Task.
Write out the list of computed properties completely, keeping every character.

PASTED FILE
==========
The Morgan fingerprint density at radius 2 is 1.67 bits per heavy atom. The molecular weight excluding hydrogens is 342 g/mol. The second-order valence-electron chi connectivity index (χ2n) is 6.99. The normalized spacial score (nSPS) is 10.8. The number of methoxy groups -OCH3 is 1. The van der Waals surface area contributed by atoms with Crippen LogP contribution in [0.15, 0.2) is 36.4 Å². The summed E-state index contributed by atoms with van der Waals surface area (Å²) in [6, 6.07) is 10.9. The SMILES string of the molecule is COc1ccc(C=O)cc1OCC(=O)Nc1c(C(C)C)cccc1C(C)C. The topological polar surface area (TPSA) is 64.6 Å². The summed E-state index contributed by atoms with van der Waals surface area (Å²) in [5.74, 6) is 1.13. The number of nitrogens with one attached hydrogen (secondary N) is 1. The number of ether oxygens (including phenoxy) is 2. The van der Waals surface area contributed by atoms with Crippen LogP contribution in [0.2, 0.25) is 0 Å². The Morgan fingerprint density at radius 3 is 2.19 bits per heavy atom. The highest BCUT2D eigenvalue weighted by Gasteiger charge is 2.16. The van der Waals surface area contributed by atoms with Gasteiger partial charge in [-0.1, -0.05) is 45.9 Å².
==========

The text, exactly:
The Morgan fingerprint density at radius 2 is 1.67 bits per heavy atom. The molecular weight excluding hydrogens is 342 g/mol. The second-order valence-electron chi connectivity index (χ2n) is 6.99. The normalized spacial score (nSPS) is 10.8. The number of methoxy groups -OCH3 is 1. The van der Waals surface area contributed by atoms with Crippen LogP contribution in [0.15, 0.2) is 36.4 Å². The summed E-state index contributed by atoms with van der Waals surface area (Å²) in [6, 6.07) is 10.9. The SMILES string of the molecule is COc1ccc(C=O)cc1OCC(=O)Nc1c(C(C)C)cccc1C(C)C. The topological polar surface area (TPSA) is 64.6 Å². The summed E-state index contributed by atoms with van der Waals surface area (Å²) in [5.74, 6) is 1.13. The number of nitrogens with one attached hydrogen (secondary N) is 1. The number of ether oxygens (including phenoxy) is 2. The van der Waals surface area contributed by atoms with Crippen LogP contribution in [0.2, 0.25) is 0 Å². The Morgan fingerprint density at radius 3 is 2.19 bits per heavy atom. The highest BCUT2D eigenvalue weighted by Gasteiger charge is 2.16. The van der Waals surface area contributed by atoms with Gasteiger partial charge in [-0.1, -0.05) is 45.9 Å².